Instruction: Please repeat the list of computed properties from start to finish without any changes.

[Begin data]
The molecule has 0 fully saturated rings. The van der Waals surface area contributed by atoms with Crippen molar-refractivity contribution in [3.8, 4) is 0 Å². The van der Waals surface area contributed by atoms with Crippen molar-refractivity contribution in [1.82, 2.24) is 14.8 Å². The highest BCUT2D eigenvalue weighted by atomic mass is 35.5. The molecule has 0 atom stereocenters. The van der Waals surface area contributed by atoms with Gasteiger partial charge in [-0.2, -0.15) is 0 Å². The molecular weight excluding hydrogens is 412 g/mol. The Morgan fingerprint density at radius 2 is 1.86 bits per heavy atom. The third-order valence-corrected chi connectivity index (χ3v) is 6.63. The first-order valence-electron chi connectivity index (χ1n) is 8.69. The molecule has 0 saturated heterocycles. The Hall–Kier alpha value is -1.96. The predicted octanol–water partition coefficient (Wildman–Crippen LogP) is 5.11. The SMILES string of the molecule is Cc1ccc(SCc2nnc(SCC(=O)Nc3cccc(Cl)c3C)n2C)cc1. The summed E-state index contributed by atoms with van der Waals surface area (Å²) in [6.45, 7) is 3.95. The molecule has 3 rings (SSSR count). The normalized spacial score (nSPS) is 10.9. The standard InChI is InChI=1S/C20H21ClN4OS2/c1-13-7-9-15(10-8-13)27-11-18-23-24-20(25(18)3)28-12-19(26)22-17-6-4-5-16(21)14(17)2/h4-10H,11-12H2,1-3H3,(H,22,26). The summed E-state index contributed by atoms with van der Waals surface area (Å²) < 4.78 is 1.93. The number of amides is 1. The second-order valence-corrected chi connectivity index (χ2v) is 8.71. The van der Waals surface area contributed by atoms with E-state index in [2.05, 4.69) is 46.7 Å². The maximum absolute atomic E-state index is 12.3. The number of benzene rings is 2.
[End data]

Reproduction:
The molecule has 0 fully saturated rings. The van der Waals surface area contributed by atoms with Crippen molar-refractivity contribution in [3.8, 4) is 0 Å². The van der Waals surface area contributed by atoms with Crippen molar-refractivity contribution in [1.82, 2.24) is 14.8 Å². The highest BCUT2D eigenvalue weighted by atomic mass is 35.5. The molecule has 0 atom stereocenters. The van der Waals surface area contributed by atoms with Gasteiger partial charge in [-0.2, -0.15) is 0 Å². The molecular weight excluding hydrogens is 412 g/mol. The Morgan fingerprint density at radius 2 is 1.86 bits per heavy atom. The third-order valence-corrected chi connectivity index (χ3v) is 6.63. The first-order valence-electron chi connectivity index (χ1n) is 8.69. The molecule has 0 saturated heterocycles. The Hall–Kier alpha value is -1.96. The predicted octanol–water partition coefficient (Wildman–Crippen LogP) is 5.11. The SMILES string of the molecule is Cc1ccc(SCc2nnc(SCC(=O)Nc3cccc(Cl)c3C)n2C)cc1. The summed E-state index contributed by atoms with van der Waals surface area (Å²) in [6.45, 7) is 3.95. The molecule has 3 rings (SSSR count). The normalized spacial score (nSPS) is 10.9. The standard InChI is InChI=1S/C20H21ClN4OS2/c1-13-7-9-15(10-8-13)27-11-18-23-24-20(25(18)3)28-12-19(26)22-17-6-4-5-16(21)14(17)2/h4-10H,11-12H2,1-3H3,(H,22,26). The summed E-state index contributed by atoms with van der Waals surface area (Å²) < 4.78 is 1.93. The number of amides is 1. The second-order valence-corrected chi connectivity index (χ2v) is 8.71. The van der Waals surface area contributed by atoms with E-state index in [2.05, 4.69) is 46.7 Å². The maximum absolute atomic E-state index is 12.3. The number of benzene rings is 2.